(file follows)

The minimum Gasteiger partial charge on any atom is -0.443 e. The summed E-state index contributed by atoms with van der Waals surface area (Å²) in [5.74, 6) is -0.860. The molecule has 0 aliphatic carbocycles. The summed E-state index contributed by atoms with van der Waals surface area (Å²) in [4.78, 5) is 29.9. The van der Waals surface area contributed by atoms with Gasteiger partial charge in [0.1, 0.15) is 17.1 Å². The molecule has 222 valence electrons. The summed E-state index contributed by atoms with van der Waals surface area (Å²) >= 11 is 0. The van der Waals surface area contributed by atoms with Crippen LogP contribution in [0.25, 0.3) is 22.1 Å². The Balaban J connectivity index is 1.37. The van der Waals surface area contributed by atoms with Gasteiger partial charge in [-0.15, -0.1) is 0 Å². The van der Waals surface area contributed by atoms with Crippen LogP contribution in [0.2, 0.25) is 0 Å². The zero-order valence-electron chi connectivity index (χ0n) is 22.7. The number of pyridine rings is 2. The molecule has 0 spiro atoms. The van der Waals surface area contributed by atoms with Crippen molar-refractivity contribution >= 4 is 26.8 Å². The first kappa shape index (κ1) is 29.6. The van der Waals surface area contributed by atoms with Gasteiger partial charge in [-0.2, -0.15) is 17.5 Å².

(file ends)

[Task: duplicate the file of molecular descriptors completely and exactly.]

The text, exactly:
The minimum Gasteiger partial charge on any atom is -0.443 e. The summed E-state index contributed by atoms with van der Waals surface area (Å²) in [5.74, 6) is -0.860. The molecule has 0 aliphatic carbocycles. The summed E-state index contributed by atoms with van der Waals surface area (Å²) in [4.78, 5) is 29.9. The van der Waals surface area contributed by atoms with Gasteiger partial charge in [0.1, 0.15) is 17.1 Å². The molecule has 222 valence electrons. The summed E-state index contributed by atoms with van der Waals surface area (Å²) >= 11 is 0. The van der Waals surface area contributed by atoms with Crippen LogP contribution in [0.25, 0.3) is 22.1 Å². The Balaban J connectivity index is 1.37. The van der Waals surface area contributed by atoms with Gasteiger partial charge in [-0.15, -0.1) is 0 Å². The van der Waals surface area contributed by atoms with Crippen LogP contribution in [0.2, 0.25) is 0 Å². The zero-order valence-electron chi connectivity index (χ0n) is 22.7. The number of pyridine rings is 2. The molecule has 0 spiro atoms. The van der Waals surface area contributed by atoms with Crippen molar-refractivity contribution >= 4 is 26.8 Å². The first kappa shape index (κ1) is 29.6. The van der Waals surface area contributed by atoms with Gasteiger partial charge in [-0.2, -0.15) is 17.5 Å².